Mayor warns against door-to-door trick-or-treating as Coronavirus cases and deaths surge, alternative trick-or-treating venues offered

By Tom Travis

The City of Flint warned residents against door-to-door trick-or-treating due to the continuing spread and rise of coronavirus cases and deaths. In a press release Thursday Mayor Sheldon Neeley and city officials recommend children in the Flint community attend alternative trick-or-treating venues to celebrate Halloween rather than going door to door.

There are five venues trick-or-treaters can celebrate Halloween at:

  • Sarvis Park, 4000 Wisner Street at Noon

  • Latinx Technology and Community Center, 2101 Lewis St. 4:30-5:30 p.m.

  • Bethel United Methodist Church, 1309 N. Ballenger Highway 4:30-6 p.m.

  • Flint Development Center, 4121 Martin Luther King Ave. 4:30-6 p.m.

  • Berston Field House, 3300 N. Saginaw St. 5:30-7 p.m.

Downtown Flint business, Bedrock Apparel, also is hosting a drive-through candy giveaway at the Capitol Theatre and several local churches are hosting events with additional safety protocols.

Another wave of the coronavirus hits Genesee County

The warning from the city comes as coronavirus cases and deaths rise in Genesee County each day. Coronavirus cases are at 5,982 and  deaths are over 310 as of today for Genesee County. According to the Genesee County Health Department (GCHD) there are 1,145 coronavirus cases in the city of Flint.

“Going door-to-door is too big of a risk for you, your family, your neighbors and our entire community.” Mayor Neeley said in a press release Thursday.

Given the dramatically increasing number of COVID-19 cases, the City of Flint is warning residents not to go door-to-door trick-or-treating. Instead, families are encouraged to celebrate Halloween by attending events that follow COVID safety protocols.

Mayor Sheldon Neeley is issuing the warning as part of the city’s ongoing and proactive response to slow the spread of coronavirus, and upon the advice of Dr. Lawrence Reynolds, medical advisor for the City of Flint, and Dr. Debra Furr-Holden, associate dean for Public Health Integration at Michigan State University’s College of Human Medicine in Flint, stated a press release from the City.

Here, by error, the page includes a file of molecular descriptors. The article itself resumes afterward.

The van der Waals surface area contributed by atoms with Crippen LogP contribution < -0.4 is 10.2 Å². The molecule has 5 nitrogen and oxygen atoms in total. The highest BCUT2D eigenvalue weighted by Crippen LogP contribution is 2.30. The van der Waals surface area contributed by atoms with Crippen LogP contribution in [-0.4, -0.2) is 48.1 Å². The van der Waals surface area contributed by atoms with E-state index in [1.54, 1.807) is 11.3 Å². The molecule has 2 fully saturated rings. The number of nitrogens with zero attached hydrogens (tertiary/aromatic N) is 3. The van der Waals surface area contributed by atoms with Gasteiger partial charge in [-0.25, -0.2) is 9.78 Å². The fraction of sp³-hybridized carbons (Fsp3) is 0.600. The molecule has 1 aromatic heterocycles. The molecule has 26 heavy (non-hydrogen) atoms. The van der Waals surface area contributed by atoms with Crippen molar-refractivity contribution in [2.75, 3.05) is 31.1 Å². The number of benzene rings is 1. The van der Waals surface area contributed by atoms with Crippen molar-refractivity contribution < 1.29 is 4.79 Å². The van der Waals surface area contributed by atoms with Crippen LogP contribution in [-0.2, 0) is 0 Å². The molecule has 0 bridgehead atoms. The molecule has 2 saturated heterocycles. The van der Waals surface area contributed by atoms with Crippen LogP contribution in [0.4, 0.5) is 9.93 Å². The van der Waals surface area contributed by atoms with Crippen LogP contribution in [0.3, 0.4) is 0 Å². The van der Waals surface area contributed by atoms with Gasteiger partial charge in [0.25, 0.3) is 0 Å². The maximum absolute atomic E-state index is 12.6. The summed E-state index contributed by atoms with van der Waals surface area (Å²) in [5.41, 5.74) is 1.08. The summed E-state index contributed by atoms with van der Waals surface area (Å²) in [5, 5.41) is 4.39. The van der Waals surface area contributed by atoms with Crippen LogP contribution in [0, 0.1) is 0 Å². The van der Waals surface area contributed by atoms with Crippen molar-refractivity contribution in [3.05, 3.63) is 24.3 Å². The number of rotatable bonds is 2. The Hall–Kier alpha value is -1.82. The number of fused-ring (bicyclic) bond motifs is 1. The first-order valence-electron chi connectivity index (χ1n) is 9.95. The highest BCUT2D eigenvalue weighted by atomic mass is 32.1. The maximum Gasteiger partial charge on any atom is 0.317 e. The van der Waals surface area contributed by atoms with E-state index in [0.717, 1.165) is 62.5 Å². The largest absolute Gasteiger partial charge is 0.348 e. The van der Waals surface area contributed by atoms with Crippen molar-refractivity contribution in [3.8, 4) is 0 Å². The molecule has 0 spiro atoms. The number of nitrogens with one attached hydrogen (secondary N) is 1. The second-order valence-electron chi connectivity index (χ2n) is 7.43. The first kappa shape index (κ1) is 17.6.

Online guides for safe Halloween protocols

The Genesee County Health Department offers a guide for safe Halloween activities on their website.  A Halloween safety website  sponsored by Halloween retail companies and candy companies,, offers an interactive page to guide the public on safe Halloween protocols for counties throughout the country.

The press release went on to say, “Mayor Neeley said families still can celebrate with their children by attending trick-or-treat events that follow recommended safety protocols. Five community events are being co-hosted by Mayor Neeley and other businesses, churches and organizations also have stepped up to offer safe alternatives.

“This is a highly contagious disease that can result in death or permanent disability — and it is once again spreading quickly and aggressively. It is urgent that families again limit their exposure to anyone outside their household starting immediately,” Dr. Reynolds said.

“Going door-to-door is especially problematic given the increasing number of COVID-19 cases being reported. One person could infect an entire neighborhood and become a super-spreader,” said Dr. Furr Holden, an epidemiologist.”

The press release ended by saying that the warning is not a legal requirement, but Mayor Neeley urges all residents to take this necessary precaution to protect themselves and their loved ones.

EVM Managing Editor, Tom Travis, can be reached at

Author: Tom Travis

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